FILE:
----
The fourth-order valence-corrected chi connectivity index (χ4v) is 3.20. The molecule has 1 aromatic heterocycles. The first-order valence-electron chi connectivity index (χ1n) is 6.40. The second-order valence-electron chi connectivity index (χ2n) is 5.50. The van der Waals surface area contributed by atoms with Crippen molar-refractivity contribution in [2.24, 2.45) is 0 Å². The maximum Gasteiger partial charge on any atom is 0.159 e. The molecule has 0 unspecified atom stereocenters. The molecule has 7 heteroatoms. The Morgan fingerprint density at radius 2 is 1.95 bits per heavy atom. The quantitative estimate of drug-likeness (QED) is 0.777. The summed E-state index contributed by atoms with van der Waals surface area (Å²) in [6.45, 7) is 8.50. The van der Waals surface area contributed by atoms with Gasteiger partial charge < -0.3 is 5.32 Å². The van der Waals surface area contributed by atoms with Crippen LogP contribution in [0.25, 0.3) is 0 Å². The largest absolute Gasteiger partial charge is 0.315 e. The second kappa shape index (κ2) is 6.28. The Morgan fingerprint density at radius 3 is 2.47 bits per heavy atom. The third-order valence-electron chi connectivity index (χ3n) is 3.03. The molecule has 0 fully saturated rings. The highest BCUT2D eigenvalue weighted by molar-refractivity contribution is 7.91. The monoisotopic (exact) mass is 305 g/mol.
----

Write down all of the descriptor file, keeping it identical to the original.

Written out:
The fourth-order valence-corrected chi connectivity index (χ4v) is 3.20. The molecule has 1 aromatic heterocycles. The first-order valence-electron chi connectivity index (χ1n) is 6.40. The second-order valence-electron chi connectivity index (χ2n) is 5.50. The van der Waals surface area contributed by atoms with Crippen molar-refractivity contribution in [2.24, 2.45) is 0 Å². The maximum Gasteiger partial charge on any atom is 0.159 e. The molecule has 0 unspecified atom stereocenters. The molecule has 7 heteroatoms. The Morgan fingerprint density at radius 2 is 1.95 bits per heavy atom. The quantitative estimate of drug-likeness (QED) is 0.777. The summed E-state index contributed by atoms with van der Waals surface area (Å²) in [6.45, 7) is 8.50. The van der Waals surface area contributed by atoms with Gasteiger partial charge < -0.3 is 5.32 Å². The van der Waals surface area contributed by atoms with Crippen LogP contribution in [0.25, 0.3) is 0 Å². The largest absolute Gasteiger partial charge is 0.315 e. The second kappa shape index (κ2) is 6.28. The Morgan fingerprint density at radius 3 is 2.47 bits per heavy atom. The third-order valence-electron chi connectivity index (χ3n) is 3.03. The molecule has 0 fully saturated rings. The highest BCUT2D eigenvalue weighted by molar-refractivity contribution is 7.91. The monoisotopic (exact) mass is 305 g/mol.